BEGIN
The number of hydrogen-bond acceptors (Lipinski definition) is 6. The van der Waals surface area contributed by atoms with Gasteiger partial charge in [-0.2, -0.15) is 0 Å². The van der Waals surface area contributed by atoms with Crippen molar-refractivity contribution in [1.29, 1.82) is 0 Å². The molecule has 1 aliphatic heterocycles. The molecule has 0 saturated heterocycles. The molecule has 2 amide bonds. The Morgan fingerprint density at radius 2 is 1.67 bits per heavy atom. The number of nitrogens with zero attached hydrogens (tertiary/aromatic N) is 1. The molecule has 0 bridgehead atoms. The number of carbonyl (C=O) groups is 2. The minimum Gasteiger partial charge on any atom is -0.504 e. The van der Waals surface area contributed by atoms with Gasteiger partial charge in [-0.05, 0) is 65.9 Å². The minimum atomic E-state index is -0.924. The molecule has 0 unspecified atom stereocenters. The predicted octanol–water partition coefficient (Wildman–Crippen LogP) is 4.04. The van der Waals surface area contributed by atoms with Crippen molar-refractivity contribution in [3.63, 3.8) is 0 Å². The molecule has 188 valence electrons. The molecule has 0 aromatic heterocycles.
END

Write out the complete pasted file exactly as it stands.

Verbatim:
The number of hydrogen-bond acceptors (Lipinski definition) is 6. The van der Waals surface area contributed by atoms with Gasteiger partial charge in [-0.2, -0.15) is 0 Å². The van der Waals surface area contributed by atoms with Crippen molar-refractivity contribution in [1.29, 1.82) is 0 Å². The molecule has 1 aliphatic heterocycles. The molecule has 0 saturated heterocycles. The molecule has 2 amide bonds. The Morgan fingerprint density at radius 2 is 1.67 bits per heavy atom. The number of nitrogens with zero attached hydrogens (tertiary/aromatic N) is 1. The molecule has 0 bridgehead atoms. The number of carbonyl (C=O) groups is 2. The minimum Gasteiger partial charge on any atom is -0.504 e. The van der Waals surface area contributed by atoms with Gasteiger partial charge in [-0.05, 0) is 65.9 Å². The minimum atomic E-state index is -0.924. The molecule has 0 unspecified atom stereocenters. The predicted octanol–water partition coefficient (Wildman–Crippen LogP) is 4.04. The van der Waals surface area contributed by atoms with Crippen molar-refractivity contribution in [3.63, 3.8) is 0 Å². The molecule has 188 valence electrons. The molecule has 0 aromatic heterocycles.